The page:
How do families benefit from respite services?
The benefits are numerous, but not always obvious. Providing a break in the daily routine may help parents avoid burnout, stress and fatigue. Periodic respite care can help parents relax for a while and come back revitalized and better able to care for their son or daughter.
Respite care not only provides caregivers a break, but also gives the child a change in his or her daily routine. It can provide the child opportunities to build new relationships and move toward independence (Valdivieso, 1989).
How do families obtain services?
Accessing the system can be difficult, but not impossible. Contact your state's planning council on developmental disabilities, community mental health/mental retardation center or a local chapter of The Arc and ask them to refer you to a program. Many programs have been developed when families made their needs known to community mental retardation advocates and service providers.
Many respite programs have been developed by parents to fulfill their own needs. For example, Jody and His Friends, Inc. is a respite program started in California by a couple who were unable to find respite services. These parents joined with the Vallejo-Benica chapter of The Arc and developed an in-home respite program. Jody and His Friends, Inc. was such a success that it is now an agency of the State of California Department of Developmental Services (Valdevieso, 1989).
What can I do to get a respite program started in my community?
A good way to get started is to first determine what kinds of services are needed.
Are respite care providers required to be licensed?
- Ask other parents in the community about their needs for respite services: Do they need or want in- home care, or could care be provided at a community center? Determine if overnight or weekend care is needed.
- Find a respite provider in another community that already provides these types of services and ask them how they started their program.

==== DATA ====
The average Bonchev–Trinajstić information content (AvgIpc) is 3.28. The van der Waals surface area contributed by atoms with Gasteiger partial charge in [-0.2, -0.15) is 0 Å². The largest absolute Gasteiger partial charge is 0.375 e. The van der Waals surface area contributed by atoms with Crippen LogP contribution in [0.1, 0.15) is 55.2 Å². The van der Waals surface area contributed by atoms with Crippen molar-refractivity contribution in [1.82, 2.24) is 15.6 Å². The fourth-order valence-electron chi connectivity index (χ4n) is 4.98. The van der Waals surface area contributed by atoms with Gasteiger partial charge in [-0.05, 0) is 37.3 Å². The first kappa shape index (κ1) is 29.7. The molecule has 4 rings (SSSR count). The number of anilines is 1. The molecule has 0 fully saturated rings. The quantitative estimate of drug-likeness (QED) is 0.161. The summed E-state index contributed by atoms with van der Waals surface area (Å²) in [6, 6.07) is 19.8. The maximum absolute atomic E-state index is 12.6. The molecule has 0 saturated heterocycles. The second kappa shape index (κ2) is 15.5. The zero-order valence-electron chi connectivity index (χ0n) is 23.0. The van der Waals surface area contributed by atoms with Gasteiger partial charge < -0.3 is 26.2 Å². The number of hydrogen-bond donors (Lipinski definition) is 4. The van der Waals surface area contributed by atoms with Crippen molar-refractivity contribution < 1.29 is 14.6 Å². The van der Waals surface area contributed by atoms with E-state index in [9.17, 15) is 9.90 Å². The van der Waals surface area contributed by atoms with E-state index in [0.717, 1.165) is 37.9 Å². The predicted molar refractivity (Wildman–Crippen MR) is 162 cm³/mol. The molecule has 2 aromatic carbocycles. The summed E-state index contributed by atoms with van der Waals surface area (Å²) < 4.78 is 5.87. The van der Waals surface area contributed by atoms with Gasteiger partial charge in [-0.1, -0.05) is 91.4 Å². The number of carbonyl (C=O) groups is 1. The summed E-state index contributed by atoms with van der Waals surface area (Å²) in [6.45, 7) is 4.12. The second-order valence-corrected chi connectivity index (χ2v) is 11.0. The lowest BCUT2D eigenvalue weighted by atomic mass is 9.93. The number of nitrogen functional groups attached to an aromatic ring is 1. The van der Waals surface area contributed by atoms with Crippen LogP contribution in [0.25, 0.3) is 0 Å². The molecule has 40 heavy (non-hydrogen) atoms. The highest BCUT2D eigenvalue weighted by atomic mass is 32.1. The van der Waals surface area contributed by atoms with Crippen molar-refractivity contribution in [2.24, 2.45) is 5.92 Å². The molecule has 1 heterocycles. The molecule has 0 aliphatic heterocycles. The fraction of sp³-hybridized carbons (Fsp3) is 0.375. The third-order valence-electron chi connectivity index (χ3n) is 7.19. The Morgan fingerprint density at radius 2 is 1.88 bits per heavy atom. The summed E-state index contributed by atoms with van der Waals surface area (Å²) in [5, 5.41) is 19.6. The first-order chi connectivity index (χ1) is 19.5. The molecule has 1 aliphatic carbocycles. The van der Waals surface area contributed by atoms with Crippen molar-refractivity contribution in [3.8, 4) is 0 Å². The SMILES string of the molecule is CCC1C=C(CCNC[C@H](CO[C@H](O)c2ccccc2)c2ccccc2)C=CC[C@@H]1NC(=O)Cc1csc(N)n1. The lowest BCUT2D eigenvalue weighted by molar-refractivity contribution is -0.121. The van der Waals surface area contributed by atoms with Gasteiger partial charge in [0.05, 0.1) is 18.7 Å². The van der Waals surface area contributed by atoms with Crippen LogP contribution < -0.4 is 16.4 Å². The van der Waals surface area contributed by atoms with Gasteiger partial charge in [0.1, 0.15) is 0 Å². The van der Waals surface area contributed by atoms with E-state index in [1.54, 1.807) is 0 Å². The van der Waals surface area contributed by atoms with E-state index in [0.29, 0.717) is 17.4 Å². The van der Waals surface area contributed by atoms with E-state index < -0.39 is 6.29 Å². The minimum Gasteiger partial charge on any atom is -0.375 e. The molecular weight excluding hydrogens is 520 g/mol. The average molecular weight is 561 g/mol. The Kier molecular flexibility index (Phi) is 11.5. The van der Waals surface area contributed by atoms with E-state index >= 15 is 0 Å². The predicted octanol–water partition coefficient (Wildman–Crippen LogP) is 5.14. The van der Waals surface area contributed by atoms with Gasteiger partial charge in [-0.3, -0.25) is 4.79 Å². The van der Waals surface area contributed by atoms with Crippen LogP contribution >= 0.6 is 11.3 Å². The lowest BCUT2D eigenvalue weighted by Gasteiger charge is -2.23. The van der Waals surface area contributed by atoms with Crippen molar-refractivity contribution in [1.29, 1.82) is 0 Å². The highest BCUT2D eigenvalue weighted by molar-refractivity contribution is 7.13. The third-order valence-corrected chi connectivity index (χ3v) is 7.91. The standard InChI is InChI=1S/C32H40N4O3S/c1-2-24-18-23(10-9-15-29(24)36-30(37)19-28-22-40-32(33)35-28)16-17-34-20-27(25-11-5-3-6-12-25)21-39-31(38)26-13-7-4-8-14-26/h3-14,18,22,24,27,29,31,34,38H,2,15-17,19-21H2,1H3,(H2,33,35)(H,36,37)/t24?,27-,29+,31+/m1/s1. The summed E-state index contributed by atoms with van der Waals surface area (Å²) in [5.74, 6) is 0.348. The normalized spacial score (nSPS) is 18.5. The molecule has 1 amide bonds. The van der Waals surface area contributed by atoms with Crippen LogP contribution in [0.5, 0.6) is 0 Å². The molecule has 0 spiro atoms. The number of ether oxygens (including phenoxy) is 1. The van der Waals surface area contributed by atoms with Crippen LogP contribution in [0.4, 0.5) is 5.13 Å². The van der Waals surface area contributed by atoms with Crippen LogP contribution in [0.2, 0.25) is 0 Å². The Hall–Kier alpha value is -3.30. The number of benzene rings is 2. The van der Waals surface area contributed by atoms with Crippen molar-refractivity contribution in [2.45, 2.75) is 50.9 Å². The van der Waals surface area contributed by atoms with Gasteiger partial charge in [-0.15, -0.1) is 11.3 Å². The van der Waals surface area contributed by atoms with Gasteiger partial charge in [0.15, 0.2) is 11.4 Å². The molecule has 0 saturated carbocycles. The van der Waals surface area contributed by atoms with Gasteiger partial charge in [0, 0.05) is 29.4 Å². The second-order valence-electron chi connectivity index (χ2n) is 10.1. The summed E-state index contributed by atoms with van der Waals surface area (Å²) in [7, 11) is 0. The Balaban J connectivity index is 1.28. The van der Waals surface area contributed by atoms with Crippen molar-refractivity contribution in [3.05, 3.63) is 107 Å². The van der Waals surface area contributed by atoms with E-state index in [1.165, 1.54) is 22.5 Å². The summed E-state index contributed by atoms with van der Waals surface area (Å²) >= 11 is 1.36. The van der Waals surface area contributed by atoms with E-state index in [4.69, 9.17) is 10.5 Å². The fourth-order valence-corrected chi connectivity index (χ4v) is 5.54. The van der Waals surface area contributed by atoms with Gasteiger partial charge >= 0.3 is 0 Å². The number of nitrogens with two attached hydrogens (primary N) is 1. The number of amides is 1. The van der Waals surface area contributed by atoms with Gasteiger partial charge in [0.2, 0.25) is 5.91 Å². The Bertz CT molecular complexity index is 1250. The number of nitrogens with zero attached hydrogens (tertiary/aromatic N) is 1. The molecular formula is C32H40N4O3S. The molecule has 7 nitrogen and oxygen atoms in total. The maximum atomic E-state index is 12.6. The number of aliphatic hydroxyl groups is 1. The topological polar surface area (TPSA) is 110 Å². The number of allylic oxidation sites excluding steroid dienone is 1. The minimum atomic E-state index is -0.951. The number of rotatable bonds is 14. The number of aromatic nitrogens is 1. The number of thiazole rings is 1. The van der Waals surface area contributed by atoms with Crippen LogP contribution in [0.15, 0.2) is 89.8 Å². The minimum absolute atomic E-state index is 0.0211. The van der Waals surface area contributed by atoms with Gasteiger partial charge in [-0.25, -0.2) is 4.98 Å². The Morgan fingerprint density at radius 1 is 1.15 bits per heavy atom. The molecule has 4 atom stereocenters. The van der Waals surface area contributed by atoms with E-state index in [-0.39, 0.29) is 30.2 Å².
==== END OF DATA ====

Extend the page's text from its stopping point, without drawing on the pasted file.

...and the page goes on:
- Contact state licensing agencies to find out licensing requirements for operating a respite program.
- Find an organization in your community that might be interested in helping you start a program. Churches, schools, local Red Cross chapters and disability organizations may provide the personnel, experience and/or financial resources necessary to start or operate a new program.
Of the 111 programs surveyed, 91 had eligibility or licensing requirements that addressed the areas of age, training, education and licensing or certification by a profession or specialty. To ensure that quality services are being provided, 91 programs were required to 1) maintain records of services, 2) provide follow-up to families that have been served, and 3) pass site inspections where services are provided (US/GAO).
Parents should make the final determination about respite providers. They should examine various aspects of the program such as staff training, monitoring by outside agencies, safety and health measures, parental involvement in decision-making and other related areas. The state or local licensing office should be able to answer questions about complaints against a specific program and whether that program has consistently met all licensing requirements.
Some questions to ask about a respite care program are:
Can I use a regular child care program for respite?
- How are care providers screened?
- What is the training and level of experience of the care providers?
- Will care providers need additional training to meet specific family needs?
- How, and by whom, are the care providers supervised?
- What happens during the time the children are receiving services? Are there organized activities? How are meals handled?